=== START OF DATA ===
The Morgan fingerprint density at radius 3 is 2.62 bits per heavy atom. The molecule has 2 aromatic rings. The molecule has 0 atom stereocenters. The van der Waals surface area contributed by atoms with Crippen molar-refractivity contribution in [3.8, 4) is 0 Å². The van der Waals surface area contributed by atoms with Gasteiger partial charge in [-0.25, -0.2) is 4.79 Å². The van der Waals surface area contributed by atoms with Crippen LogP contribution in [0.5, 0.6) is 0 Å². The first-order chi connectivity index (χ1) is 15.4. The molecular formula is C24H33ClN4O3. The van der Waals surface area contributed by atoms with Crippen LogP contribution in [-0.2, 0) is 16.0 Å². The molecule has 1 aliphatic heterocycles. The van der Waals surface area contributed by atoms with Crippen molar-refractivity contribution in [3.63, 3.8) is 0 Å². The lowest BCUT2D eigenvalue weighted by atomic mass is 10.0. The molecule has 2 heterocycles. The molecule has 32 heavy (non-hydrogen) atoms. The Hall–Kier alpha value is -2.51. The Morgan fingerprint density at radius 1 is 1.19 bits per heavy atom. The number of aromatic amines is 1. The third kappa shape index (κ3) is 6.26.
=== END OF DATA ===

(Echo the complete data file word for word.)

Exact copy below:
The Morgan fingerprint density at radius 3 is 2.62 bits per heavy atom. The molecule has 2 aromatic rings. The molecule has 0 atom stereocenters. The van der Waals surface area contributed by atoms with Crippen molar-refractivity contribution in [3.8, 4) is 0 Å². The van der Waals surface area contributed by atoms with Gasteiger partial charge in [-0.25, -0.2) is 4.79 Å². The van der Waals surface area contributed by atoms with Crippen LogP contribution in [0.5, 0.6) is 0 Å². The first-order chi connectivity index (χ1) is 15.4. The molecular formula is C24H33ClN4O3. The van der Waals surface area contributed by atoms with Crippen LogP contribution in [-0.2, 0) is 16.0 Å². The molecule has 1 aliphatic heterocycles. The van der Waals surface area contributed by atoms with Crippen molar-refractivity contribution in [3.63, 3.8) is 0 Å². The lowest BCUT2D eigenvalue weighted by atomic mass is 10.0. The molecule has 2 heterocycles. The molecule has 32 heavy (non-hydrogen) atoms. The Hall–Kier alpha value is -2.51. The Morgan fingerprint density at radius 1 is 1.19 bits per heavy atom. The number of aromatic amines is 1. The third kappa shape index (κ3) is 6.26.